where many shared recipes with one another and even staged cooking contests.
"This is all very, very important work that's going on in every place," he said. "When we were there, the request was 'Please continue to support us.'"
Trakalo said more than 70% of Ukrainians lack access to a psychologist or psychotherapist. Teenagers are particularly vulnerable, she said, because they understand a lot about the situation but can't make their own decisions or protect their families.
"Kids have more resilience than adults, but they use energy from adults in their family," she said. "So if we are talking about military families, where parents are separated, that there is a soldier now, so many kids have no possibility of self-resilience
because they haven't two parents at home."
Smith explained that the relief effort isn't as simple as gathering supplies from anyone eager to donate. When the war in Ukraine broke out, she said aid groups were overwhelmed with offers to provide medical supplies
and equipment. "Particularity in times of crisis, as hard as it is and as much of a need as it is, we really (need to) make sure our donation and the process is done responsibly," she said.
She said Hospital Sisters Mission Outreach first looks at logistics: Can the recipient handle getting a 40-foot container of medical supplies and equipment? Can they transport it? Can they store it and distribute things from it safely? And have people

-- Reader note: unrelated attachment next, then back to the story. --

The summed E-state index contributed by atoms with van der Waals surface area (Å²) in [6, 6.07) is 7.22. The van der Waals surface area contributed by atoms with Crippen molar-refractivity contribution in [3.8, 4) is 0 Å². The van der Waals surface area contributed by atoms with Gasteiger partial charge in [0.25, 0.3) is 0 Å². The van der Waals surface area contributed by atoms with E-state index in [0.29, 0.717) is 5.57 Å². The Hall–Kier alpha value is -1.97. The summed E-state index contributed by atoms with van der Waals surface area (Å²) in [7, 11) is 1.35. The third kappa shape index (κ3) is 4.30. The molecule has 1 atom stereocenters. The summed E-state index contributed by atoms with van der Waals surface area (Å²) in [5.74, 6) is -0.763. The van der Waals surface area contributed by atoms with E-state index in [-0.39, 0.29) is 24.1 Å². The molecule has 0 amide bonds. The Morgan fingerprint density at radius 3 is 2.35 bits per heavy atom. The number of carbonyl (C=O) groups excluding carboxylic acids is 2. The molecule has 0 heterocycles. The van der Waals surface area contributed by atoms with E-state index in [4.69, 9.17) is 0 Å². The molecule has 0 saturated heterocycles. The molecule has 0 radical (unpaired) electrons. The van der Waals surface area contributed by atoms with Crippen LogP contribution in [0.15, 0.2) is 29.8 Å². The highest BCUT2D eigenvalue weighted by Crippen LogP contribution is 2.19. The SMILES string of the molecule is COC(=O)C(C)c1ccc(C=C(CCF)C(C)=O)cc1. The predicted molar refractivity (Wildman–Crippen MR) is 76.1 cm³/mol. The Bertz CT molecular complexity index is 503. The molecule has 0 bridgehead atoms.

requested what is inside it?
The shipment of supplies that left the United States in April included necessary paperwork and packing lists. Knights of Columbus in Poland acted as a consignee to get the container from the port when it arrived in June. The container was filled with
about $300,000 worth of goods, including a EKG/ECG unit and trauma, surgical and general medical supplies.
"When you do these things correctly, you prevent costs and delays in shipping," Smith said. "It's especially important when you're working with partners who are in an acute crisis, whether that's the aftermath of a hurricane or a natural disaster or war
If things are incorrectly shipped or if there are items that nobody said they needed, the supplies can get stuck on ports and tarmacs and clog the transport lines, she said.
"There has been a really strong sense of connection with Ukraine," Smith said. "And that can't allow us to deviate from our standard practices, and it's important everywhere that we strive to have this level of respect and quality."
A papal perspective
Over the last 20 months, Msgr. Vitillo said, the International Catholic Migration Commission has gathered more than $400,000 in support. He pointed out that donations can be made at icmc.net/supportukraine.
Msgr. Vitillo said Pope Francis is aware of the coordinated relief effort of Catholic Response for Ukraine, which is a new model for humanitarian response. He said the pontiff has endorsed the model.
Msgr. Vitillo ended the webinar with a recent reflection from Pope Francis that evokes the story of the Good Samaritan. It says in part: "Let us ask the Lord for the grace to draw close to all migrants and refugees who knock at our door, because today
anyone who is neither a robber nor a passerby is either injured himself or bearing an injured person on his shoulders."